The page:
Because of superior editorial writing. Witness this from “The Week” section of the new August 29, 2005 issue:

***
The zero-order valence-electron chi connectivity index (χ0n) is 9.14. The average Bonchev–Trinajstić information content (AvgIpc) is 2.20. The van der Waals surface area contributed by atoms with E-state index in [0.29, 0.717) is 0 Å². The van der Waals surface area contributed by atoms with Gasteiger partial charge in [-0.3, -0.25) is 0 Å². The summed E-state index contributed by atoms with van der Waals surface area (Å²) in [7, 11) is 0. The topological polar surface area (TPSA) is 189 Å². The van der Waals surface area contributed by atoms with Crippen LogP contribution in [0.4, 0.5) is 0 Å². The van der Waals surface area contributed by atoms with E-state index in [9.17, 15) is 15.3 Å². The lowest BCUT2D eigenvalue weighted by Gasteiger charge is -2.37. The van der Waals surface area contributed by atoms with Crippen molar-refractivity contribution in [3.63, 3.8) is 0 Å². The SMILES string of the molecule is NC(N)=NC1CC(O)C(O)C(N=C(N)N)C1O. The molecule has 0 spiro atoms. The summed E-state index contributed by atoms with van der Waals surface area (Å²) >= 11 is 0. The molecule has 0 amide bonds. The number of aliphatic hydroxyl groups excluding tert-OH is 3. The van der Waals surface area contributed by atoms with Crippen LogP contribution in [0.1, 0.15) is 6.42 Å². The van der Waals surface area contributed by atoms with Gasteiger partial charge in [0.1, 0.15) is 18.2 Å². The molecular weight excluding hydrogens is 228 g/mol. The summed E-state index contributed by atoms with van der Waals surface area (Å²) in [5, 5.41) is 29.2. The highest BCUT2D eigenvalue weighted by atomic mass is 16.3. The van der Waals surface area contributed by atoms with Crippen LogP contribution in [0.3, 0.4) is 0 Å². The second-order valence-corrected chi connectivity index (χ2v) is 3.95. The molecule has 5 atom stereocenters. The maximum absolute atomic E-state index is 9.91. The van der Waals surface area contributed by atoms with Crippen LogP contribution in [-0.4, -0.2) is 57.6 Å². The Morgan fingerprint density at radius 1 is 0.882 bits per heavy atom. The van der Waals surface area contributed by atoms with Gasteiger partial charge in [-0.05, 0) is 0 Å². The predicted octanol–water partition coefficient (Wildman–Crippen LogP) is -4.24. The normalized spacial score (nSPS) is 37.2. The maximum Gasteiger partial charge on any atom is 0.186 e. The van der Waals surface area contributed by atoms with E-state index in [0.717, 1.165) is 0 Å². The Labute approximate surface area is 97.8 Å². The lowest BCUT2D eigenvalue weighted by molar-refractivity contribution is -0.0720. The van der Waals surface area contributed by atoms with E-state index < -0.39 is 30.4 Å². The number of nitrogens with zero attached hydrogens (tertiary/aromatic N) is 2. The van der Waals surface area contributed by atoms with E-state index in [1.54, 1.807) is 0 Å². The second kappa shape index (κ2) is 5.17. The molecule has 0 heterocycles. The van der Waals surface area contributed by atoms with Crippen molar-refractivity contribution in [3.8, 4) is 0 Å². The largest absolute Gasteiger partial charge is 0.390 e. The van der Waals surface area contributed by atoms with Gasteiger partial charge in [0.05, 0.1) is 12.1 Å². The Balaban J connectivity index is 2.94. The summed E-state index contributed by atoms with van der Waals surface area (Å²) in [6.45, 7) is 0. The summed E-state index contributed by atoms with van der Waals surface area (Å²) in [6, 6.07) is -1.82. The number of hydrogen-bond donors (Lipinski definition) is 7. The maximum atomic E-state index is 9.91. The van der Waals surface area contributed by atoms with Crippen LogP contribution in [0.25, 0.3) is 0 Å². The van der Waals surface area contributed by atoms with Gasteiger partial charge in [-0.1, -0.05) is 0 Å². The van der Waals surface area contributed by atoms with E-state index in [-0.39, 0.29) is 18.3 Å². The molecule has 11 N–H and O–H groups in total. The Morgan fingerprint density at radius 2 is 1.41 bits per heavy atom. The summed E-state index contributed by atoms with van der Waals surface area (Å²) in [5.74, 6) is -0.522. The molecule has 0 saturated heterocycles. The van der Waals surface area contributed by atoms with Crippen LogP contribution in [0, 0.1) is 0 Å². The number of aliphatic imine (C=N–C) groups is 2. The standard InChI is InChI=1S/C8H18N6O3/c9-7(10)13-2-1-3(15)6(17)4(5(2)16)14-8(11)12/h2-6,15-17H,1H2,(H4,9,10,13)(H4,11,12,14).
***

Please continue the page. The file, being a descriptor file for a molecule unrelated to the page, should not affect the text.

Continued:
Many state governments effectively prohibit people from buying cheap, basic health insurance by imposing all kinds of mandates. They demand that insurance policies cover the cost of hair transplants, or treatment for alcoholism, or chiropractic services. While the health plans of large companies are regulated by the federal government and thus exempt from the state mandates, small businesses and individuals seeking to buy insurance need relief. But what kind of relief? If the federal government nullified the state mandates, then all the interest groups that successfully lobbied state governments to require that insurers cover their services would simply turn their attention to Washington. Rep. John Shadegg, an Arizona Republican, has hit on an elegant solution: The federal government should let individuals buy health insurance from out-of-state providers. The insurance would be regulated by the company’s home state. In effect, people would be shopping for regulatory regimes at the same time they shopped for health insurance. State regulations would be in competition with one another, and any state that imposed too onerous a burden would find that business was going elsewhere. We wish Shadegg’s bill covered small businesses, too. But if the Senate follows the House’s lead in passing the bill, Congress will for once have sensibly exercised its power over interstate commerce – and brought a little more freedom to American health care.
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